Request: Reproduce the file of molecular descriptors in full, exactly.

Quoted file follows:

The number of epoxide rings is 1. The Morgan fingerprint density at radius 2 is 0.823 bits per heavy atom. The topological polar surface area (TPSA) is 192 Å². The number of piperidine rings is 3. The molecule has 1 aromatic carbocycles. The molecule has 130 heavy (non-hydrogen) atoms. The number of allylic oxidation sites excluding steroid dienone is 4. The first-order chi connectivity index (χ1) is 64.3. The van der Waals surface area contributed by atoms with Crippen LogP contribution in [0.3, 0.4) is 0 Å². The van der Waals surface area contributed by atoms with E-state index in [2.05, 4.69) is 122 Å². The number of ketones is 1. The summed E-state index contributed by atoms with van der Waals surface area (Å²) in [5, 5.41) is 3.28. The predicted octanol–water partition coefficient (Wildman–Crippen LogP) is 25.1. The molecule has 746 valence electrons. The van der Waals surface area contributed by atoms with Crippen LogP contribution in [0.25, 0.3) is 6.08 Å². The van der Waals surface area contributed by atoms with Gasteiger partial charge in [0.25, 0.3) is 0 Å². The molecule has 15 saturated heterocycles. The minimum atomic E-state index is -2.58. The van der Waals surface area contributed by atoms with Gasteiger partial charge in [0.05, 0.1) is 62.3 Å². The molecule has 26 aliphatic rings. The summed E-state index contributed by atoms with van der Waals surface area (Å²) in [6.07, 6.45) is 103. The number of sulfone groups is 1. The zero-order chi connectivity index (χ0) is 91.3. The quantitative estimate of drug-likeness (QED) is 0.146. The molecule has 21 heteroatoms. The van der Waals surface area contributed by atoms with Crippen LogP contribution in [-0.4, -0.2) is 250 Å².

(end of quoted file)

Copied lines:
The number of epoxide rings is 1. The Morgan fingerprint density at radius 2 is 0.823 bits per heavy atom. The topological polar surface area (TPSA) is 192 Å². The number of piperidine rings is 3. The molecule has 1 aromatic carbocycles. The molecule has 130 heavy (non-hydrogen) atoms. The number of allylic oxidation sites excluding steroid dienone is 4. The first-order chi connectivity index (χ1) is 64.3. The van der Waals surface area contributed by atoms with Crippen LogP contribution in [0.3, 0.4) is 0 Å². The van der Waals surface area contributed by atoms with E-state index in [2.05, 4.69) is 122 Å². The number of ketones is 1. The summed E-state index contributed by atoms with van der Waals surface area (Å²) in [5, 5.41) is 3.28. The predicted octanol–water partition coefficient (Wildman–Crippen LogP) is 25.1. The molecule has 746 valence electrons. The van der Waals surface area contributed by atoms with Crippen LogP contribution in [0.25, 0.3) is 6.08 Å². The van der Waals surface area contributed by atoms with Gasteiger partial charge in [0.25, 0.3) is 0 Å². The molecule has 15 saturated heterocycles. The minimum atomic E-state index is -2.58. The van der Waals surface area contributed by atoms with Gasteiger partial charge in [0.05, 0.1) is 62.3 Å². The molecule has 26 aliphatic rings. The summed E-state index contributed by atoms with van der Waals surface area (Å²) in [6.07, 6.45) is 103. The number of sulfone groups is 1. The zero-order chi connectivity index (χ0) is 91.3. The quantitative estimate of drug-likeness (QED) is 0.146. The molecule has 21 heteroatoms. The van der Waals surface area contributed by atoms with Crippen LogP contribution in [-0.4, -0.2) is 250 Å².